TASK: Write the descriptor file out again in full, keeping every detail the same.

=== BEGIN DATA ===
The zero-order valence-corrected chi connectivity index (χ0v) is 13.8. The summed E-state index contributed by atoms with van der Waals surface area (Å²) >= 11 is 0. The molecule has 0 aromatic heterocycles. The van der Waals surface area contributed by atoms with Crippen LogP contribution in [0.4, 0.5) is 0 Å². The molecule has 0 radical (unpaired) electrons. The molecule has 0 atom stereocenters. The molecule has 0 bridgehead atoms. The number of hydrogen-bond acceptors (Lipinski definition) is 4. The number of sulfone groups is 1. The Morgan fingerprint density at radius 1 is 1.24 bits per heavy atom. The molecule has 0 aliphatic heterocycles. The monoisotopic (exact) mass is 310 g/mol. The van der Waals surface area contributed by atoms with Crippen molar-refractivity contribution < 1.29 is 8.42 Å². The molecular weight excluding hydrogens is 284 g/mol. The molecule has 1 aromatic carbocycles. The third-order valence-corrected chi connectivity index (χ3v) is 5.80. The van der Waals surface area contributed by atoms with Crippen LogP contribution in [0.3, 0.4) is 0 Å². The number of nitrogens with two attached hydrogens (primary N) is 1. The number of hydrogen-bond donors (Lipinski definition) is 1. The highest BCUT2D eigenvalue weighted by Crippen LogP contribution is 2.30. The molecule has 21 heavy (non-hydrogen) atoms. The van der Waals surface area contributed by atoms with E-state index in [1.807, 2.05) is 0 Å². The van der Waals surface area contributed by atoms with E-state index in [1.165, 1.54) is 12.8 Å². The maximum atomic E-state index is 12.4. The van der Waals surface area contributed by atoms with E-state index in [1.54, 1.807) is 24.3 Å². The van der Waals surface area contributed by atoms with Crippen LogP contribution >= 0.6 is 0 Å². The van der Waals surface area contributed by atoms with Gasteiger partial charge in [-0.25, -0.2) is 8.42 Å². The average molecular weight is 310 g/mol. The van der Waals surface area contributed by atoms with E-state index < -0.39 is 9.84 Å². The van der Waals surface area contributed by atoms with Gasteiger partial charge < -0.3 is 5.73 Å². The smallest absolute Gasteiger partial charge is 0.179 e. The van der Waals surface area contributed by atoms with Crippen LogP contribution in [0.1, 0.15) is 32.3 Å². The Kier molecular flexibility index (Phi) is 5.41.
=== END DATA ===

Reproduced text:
The zero-order valence-corrected chi connectivity index (χ0v) is 13.8. The summed E-state index contributed by atoms with van der Waals surface area (Å²) >= 11 is 0. The molecule has 0 aromatic heterocycles. The van der Waals surface area contributed by atoms with Crippen LogP contribution in [0.4, 0.5) is 0 Å². The molecule has 0 radical (unpaired) electrons. The molecule has 0 atom stereocenters. The molecule has 0 bridgehead atoms. The number of hydrogen-bond acceptors (Lipinski definition) is 4. The number of sulfone groups is 1. The Morgan fingerprint density at radius 1 is 1.24 bits per heavy atom. The molecule has 0 aliphatic heterocycles. The monoisotopic (exact) mass is 310 g/mol. The van der Waals surface area contributed by atoms with Crippen molar-refractivity contribution < 1.29 is 8.42 Å². The molecular weight excluding hydrogens is 284 g/mol. The molecule has 1 aromatic carbocycles. The third-order valence-corrected chi connectivity index (χ3v) is 5.80. The van der Waals surface area contributed by atoms with Crippen LogP contribution in [0.3, 0.4) is 0 Å². The number of nitrogens with two attached hydrogens (primary N) is 1. The number of hydrogen-bond donors (Lipinski definition) is 1. The highest BCUT2D eigenvalue weighted by Crippen LogP contribution is 2.30. The molecule has 21 heavy (non-hydrogen) atoms. The van der Waals surface area contributed by atoms with E-state index in [1.807, 2.05) is 0 Å². The van der Waals surface area contributed by atoms with E-state index in [1.165, 1.54) is 12.8 Å². The maximum atomic E-state index is 12.4. The van der Waals surface area contributed by atoms with E-state index in [1.54, 1.807) is 24.3 Å². The van der Waals surface area contributed by atoms with Crippen LogP contribution >= 0.6 is 0 Å². The van der Waals surface area contributed by atoms with Gasteiger partial charge in [-0.25, -0.2) is 8.42 Å². The average molecular weight is 310 g/mol. The van der Waals surface area contributed by atoms with E-state index < -0.39 is 9.84 Å². The van der Waals surface area contributed by atoms with Gasteiger partial charge < -0.3 is 5.73 Å². The smallest absolute Gasteiger partial charge is 0.179 e. The van der Waals surface area contributed by atoms with Crippen LogP contribution in [0.1, 0.15) is 32.3 Å². The Kier molecular flexibility index (Phi) is 5.41.